Do you roll back the tone control for the Strat bridge? In my world you must have it set at 6 1/2 or 7-ish to not destroy ears. Ymmv
     
  3. cliffenstein

    cliffenstein Member

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    Ever tried a single coil size humbucker in the bridge position of a strat? They make them and they’re great. The Seymour Duncan ones alone are worth the price of admission (JB Jr, Little ‘59, Hot Rails, Red Devil, etc). They also make Strats that already come with full size humbuckers.

    You can easily get a Strat into Les Paul tonal territory. I have 2 Strats and 3 Les Pauls and never have to change amp settings between them.
     
  4. JoeYello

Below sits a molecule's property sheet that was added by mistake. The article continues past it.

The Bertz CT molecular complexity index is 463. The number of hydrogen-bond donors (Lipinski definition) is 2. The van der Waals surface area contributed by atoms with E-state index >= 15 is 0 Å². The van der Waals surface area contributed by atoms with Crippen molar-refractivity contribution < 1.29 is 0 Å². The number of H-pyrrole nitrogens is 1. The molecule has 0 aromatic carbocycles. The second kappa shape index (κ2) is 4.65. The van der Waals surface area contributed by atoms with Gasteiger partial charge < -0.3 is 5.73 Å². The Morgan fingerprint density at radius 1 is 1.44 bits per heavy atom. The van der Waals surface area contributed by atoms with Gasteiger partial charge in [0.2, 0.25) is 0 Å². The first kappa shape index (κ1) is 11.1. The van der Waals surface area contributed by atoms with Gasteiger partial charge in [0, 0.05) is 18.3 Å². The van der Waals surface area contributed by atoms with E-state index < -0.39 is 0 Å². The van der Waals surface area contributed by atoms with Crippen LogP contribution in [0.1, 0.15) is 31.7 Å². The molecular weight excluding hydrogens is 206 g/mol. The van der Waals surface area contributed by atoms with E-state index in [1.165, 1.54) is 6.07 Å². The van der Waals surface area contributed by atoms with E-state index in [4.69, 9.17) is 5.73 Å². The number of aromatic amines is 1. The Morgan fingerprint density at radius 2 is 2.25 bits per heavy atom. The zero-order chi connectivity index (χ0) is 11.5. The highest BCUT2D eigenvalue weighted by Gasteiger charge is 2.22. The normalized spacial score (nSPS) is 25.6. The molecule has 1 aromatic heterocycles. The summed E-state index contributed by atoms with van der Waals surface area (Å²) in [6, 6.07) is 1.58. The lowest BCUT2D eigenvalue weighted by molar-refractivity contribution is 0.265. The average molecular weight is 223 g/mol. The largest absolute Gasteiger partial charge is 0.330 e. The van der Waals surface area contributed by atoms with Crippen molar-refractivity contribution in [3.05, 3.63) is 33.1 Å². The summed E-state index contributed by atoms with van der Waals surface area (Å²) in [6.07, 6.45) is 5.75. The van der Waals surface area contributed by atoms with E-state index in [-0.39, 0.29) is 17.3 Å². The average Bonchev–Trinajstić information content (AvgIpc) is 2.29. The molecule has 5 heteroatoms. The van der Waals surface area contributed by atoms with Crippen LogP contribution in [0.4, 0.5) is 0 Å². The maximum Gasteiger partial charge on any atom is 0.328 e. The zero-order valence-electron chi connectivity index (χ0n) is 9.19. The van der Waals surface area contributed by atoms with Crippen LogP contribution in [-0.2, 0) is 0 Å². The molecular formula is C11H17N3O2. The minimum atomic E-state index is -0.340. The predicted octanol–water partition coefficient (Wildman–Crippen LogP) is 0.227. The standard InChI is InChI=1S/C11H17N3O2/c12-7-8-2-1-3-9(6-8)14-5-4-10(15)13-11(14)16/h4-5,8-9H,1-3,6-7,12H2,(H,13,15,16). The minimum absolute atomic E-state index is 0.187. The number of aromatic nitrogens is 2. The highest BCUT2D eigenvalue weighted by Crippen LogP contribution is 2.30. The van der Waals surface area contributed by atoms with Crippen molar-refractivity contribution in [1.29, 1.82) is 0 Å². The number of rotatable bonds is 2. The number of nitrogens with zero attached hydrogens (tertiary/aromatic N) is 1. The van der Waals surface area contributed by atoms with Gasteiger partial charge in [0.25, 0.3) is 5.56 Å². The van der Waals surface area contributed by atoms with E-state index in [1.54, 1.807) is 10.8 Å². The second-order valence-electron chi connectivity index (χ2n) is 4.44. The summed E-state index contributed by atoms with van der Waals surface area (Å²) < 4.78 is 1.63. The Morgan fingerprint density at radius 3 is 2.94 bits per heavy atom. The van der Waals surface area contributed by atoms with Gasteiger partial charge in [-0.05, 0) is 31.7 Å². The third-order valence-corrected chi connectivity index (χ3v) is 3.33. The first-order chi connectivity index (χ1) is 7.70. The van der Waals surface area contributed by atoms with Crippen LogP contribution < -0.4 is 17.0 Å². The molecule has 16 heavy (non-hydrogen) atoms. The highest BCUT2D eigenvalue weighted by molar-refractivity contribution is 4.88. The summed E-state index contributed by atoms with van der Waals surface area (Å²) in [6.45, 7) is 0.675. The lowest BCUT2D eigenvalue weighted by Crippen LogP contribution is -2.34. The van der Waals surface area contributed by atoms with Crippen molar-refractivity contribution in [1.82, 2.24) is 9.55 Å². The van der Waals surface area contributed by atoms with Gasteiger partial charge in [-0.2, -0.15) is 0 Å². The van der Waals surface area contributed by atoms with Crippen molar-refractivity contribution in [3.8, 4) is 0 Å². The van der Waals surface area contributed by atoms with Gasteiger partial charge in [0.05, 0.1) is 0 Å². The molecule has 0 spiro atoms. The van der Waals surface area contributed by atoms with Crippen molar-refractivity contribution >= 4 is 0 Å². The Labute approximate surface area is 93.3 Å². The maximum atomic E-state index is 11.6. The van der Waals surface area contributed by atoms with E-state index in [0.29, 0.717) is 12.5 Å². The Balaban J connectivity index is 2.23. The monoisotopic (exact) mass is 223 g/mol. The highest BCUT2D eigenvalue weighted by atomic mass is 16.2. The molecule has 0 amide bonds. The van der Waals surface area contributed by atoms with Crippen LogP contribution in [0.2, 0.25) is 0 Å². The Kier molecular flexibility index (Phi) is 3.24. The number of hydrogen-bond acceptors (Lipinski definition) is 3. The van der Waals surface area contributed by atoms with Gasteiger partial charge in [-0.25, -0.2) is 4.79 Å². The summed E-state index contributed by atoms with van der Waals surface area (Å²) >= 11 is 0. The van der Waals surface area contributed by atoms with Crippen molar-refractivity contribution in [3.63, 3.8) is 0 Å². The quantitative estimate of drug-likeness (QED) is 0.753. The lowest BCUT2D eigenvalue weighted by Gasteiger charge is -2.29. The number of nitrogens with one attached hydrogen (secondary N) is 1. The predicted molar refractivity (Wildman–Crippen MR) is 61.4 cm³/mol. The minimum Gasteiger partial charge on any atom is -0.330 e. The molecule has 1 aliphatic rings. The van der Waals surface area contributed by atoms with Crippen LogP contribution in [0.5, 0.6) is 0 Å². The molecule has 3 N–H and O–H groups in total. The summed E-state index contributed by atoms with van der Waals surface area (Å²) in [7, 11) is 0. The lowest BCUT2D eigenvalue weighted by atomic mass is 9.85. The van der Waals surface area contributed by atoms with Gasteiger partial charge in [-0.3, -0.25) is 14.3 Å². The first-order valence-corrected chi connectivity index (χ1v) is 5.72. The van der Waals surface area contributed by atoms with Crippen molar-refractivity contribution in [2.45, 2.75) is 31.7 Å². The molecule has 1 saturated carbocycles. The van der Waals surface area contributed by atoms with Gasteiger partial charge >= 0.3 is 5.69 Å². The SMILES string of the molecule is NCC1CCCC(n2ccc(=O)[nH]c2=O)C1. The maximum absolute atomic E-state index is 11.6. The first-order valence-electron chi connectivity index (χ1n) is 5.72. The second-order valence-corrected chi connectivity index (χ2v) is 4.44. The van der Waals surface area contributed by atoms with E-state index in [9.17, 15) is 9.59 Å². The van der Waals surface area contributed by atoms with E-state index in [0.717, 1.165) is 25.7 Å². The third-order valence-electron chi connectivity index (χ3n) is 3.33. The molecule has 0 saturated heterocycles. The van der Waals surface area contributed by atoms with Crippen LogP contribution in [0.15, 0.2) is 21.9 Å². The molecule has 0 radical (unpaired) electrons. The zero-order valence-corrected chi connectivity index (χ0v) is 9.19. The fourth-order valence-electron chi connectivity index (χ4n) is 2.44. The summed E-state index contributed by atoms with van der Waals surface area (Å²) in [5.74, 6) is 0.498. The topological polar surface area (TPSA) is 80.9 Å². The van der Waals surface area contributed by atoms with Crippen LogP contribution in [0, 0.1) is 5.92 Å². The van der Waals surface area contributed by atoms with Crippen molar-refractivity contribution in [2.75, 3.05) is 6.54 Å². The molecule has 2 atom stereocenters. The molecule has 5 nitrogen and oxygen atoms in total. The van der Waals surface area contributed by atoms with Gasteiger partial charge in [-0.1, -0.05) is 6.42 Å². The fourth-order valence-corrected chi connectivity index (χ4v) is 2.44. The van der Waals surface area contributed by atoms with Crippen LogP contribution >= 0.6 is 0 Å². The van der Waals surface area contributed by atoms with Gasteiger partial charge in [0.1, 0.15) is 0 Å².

JoeYello Supporting Member

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    I definitely have tried adjusting the controls and have even wired the strat to have the tone pot on the bridge.....we rehearse in a rehearsal studio so many times I am using the studio’s amps so I do adjust the tone controls.

    I have a Clapton strat and that gets me closest to the sound I’m after.
     
  5. JoeYello

    JoeYello Supporting Member

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    I do have a JB Jr and I like the tone but hate the way it looks....the whole double pole thing. I couldn’t get passed that.
     
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  6. lifeson1

    lifeson1 Supporting Member